Information asymmetry

information asymmetriesasymmetric informationimbalances in informationasymmetryasymmetry of informationdistorted informationimperfect informationinformation costsinformational asymmetrylack information
In contract theory and economics, information asymmetry deals with the study of decisions in transactions where one party has more or better information than the other.wikipedia
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Market failure

market failuresmarket imperfectionmarket imperfections
This asymmetry creates an imbalance of power in transactions, which can sometimes cause the transactions to go awry, a kind of market failure in the worst case.
Market failures are often associated with public goods, time-inconsistent preferences, information asymmetries, non-competitive markets, principal–agent problems, or externalities.

Moral hazard

consequences of the great risksbreakdown in accountabilitydemoralizing effect
Examples of this problem are adverse selection, moral hazard, and monopolies of knowledge.
Moral hazard can occur under a type of information asymmetry where the risk-taking party to a transaction knows more about its intentions than the party paying the consequences of the risk.

Adverse selection

adverse selection spiraladversely selectselection
Examples of this problem are adverse selection, moral hazard, and monopolies of knowledge. The classic paper on adverse selection is George Akerlof's "The Market for Lemons" from 1970, which brought informational issues to the forefront of economic theory.
When buyers and sellers have different information, it is known as a state of asymmetric information.

Principal–agent problem

agency theoryprincipal-agent problemagency problem
Information asymmetries are studied in the context of principal–agent problems where they are a major cause of misinforming and is essential in every communication process.
The problem arises where the two parties have different interests and asymmetric information (the agent having more information), such that the principal cannot directly ensure that the agent is always acting in their (the principal's) best interest, particularly when activities that are useful to the principal are costly to the agent, and where elements of what the agent does are costly for the principal to observe (see moral hazard and conflict of interest).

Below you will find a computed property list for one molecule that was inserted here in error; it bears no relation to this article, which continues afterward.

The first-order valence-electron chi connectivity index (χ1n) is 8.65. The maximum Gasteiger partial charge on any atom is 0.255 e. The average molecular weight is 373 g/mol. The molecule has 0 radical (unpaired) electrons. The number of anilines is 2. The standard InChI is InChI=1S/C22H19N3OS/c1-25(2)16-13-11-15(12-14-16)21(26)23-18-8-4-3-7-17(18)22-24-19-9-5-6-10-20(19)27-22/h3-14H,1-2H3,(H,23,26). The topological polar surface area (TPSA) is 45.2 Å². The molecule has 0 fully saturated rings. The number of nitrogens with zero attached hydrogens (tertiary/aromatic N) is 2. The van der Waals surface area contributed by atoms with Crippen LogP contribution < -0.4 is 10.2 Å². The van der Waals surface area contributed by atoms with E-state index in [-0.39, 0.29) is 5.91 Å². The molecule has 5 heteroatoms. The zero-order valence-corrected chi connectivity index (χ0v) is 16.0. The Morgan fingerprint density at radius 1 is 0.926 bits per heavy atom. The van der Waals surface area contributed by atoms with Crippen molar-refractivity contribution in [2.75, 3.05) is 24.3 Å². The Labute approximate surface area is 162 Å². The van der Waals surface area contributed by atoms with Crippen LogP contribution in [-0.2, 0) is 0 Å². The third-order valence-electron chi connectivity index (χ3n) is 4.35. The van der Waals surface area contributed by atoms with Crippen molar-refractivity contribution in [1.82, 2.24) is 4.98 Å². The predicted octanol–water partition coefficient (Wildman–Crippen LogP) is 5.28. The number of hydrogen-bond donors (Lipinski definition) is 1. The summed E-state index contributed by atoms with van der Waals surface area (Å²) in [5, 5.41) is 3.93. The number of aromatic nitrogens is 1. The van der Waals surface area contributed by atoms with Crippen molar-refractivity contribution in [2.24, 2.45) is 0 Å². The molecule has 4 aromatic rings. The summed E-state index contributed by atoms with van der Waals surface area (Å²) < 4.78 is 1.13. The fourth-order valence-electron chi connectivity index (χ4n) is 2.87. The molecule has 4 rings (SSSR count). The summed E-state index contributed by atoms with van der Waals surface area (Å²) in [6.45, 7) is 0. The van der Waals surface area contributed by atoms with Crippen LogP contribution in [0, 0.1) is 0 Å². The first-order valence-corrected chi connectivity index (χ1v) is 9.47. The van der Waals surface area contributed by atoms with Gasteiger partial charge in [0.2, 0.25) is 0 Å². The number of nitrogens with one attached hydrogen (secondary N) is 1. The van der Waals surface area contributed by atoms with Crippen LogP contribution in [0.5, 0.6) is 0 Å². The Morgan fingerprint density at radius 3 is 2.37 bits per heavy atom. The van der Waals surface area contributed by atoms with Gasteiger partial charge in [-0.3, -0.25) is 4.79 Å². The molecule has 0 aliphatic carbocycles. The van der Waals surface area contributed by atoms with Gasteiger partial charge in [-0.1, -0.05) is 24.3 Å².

Contract theory

contract designcontract theoriescontract theorist
In contract theory and economics, information asymmetry deals with the study of decisions in transactions where one party has more or better information than the other.
In moral hazard models, the information asymmetry is the principal's inability to observe and/or verify the agent's action.

The Market for Lemons

market for lemonsThe Market for Lemons: Quality Uncertainty and the Market Mechanismlemon
The classic paper on adverse selection is George Akerlof's "The Market for Lemons" from 1970, which brought informational issues to the forefront of economic theory.
"The Market for Lemons: Quality Uncertainty and the Market Mechanism" is a well-known 1970 paper by economist George Akerlof which examines how the quality of goods traded in a market can degrade in the presence of information asymmetry between buyers and sellers, leaving only "lemons" behind.

George Akerlof

George A. AkerlofAkerlof
The classic paper on adverse selection is George Akerlof's "The Market for Lemons" from 1970, which brought informational issues to the forefront of economic theory. In 2001 the Nobel Memorial Prize in Economics was awarded to George Akerlof, Michael Spence, and Joseph E. Stiglitz for their "analyses of markets with asymmetric information".
Akerlof is perhaps best known for his article, "The Market for Lemons: Quality Uncertainty and the Market Mechanism", published in Quarterly Journal of Economics in 1970, in which he identified certain severe problems that afflict markets characterized by asymmetric information, the paper for which he was awarded the Nobel Memorial Prize.

Joseph Stiglitz

Joseph E. StiglitzStiglitzStiglitz, Joseph
In 2001 the Nobel Memorial Prize in Economics was awarded to George Akerlof, Michael Spence, and Joseph E. Stiglitz for their "analyses of markets with asymmetric information".
It was for this contribution to the theory of information asymmetry that he shared the Nobel Memorial Prize in Economics in 2001 "for laying the foundations for the theory of markets with asymmetric information" with George A. Akerlof and A. Michael Spence.

Perfect information